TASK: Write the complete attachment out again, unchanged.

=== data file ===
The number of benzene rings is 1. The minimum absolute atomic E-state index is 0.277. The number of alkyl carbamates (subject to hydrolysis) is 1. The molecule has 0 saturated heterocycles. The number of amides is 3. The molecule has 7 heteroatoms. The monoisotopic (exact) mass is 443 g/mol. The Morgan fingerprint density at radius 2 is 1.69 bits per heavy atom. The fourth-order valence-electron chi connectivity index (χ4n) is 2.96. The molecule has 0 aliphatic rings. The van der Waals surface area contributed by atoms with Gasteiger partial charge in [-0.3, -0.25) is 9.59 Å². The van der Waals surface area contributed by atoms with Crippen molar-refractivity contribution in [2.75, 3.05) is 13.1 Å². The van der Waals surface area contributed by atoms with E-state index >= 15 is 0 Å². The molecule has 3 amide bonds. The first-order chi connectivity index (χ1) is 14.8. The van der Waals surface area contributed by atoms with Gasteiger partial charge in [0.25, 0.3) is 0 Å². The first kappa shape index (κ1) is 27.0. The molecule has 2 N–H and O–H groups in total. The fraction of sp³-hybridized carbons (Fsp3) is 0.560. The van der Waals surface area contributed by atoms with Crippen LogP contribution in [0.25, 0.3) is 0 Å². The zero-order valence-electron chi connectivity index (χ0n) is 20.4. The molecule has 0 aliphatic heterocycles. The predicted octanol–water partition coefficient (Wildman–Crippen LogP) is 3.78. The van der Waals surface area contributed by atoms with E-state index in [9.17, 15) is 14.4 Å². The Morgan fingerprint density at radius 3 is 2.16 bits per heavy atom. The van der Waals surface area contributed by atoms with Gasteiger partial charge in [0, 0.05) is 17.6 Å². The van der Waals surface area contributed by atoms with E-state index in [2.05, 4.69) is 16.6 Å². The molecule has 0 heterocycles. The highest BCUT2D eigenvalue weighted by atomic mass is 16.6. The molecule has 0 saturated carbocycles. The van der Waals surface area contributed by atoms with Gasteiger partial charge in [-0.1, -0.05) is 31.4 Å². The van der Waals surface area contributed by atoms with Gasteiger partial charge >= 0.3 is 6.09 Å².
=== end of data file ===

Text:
The number of benzene rings is 1. The minimum absolute atomic E-state index is 0.277. The number of alkyl carbamates (subject to hydrolysis) is 1. The molecule has 0 saturated heterocycles. The number of amides is 3. The molecule has 7 heteroatoms. The monoisotopic (exact) mass is 443 g/mol. The Morgan fingerprint density at radius 2 is 1.69 bits per heavy atom. The fourth-order valence-electron chi connectivity index (χ4n) is 2.96. The molecule has 0 aliphatic rings. The van der Waals surface area contributed by atoms with Gasteiger partial charge in [-0.3, -0.25) is 9.59 Å². The van der Waals surface area contributed by atoms with Crippen molar-refractivity contribution in [2.75, 3.05) is 13.1 Å². The van der Waals surface area contributed by atoms with E-state index >= 15 is 0 Å². The molecule has 3 amide bonds. The first-order chi connectivity index (χ1) is 14.8. The van der Waals surface area contributed by atoms with Gasteiger partial charge in [0.25, 0.3) is 0 Å². The first kappa shape index (κ1) is 27.0. The molecule has 2 N–H and O–H groups in total. The fraction of sp³-hybridized carbons (Fsp3) is 0.560. The van der Waals surface area contributed by atoms with Crippen LogP contribution in [0.25, 0.3) is 0 Å². The zero-order valence-electron chi connectivity index (χ0n) is 20.4. The molecule has 0 aliphatic heterocycles. The predicted octanol–water partition coefficient (Wildman–Crippen LogP) is 3.78. The van der Waals surface area contributed by atoms with E-state index in [9.17, 15) is 14.4 Å². The Morgan fingerprint density at radius 3 is 2.16 bits per heavy atom. The van der Waals surface area contributed by atoms with Gasteiger partial charge in [0, 0.05) is 17.6 Å². The van der Waals surface area contributed by atoms with E-state index in [2.05, 4.69) is 16.6 Å². The molecule has 0 heterocycles. The highest BCUT2D eigenvalue weighted by atomic mass is 16.6. The molecule has 0 saturated carbocycles. The van der Waals surface area contributed by atoms with Gasteiger partial charge in [-0.1, -0.05) is 31.4 Å². The van der Waals surface area contributed by atoms with Gasteiger partial charge >= 0.3 is 6.09 Å².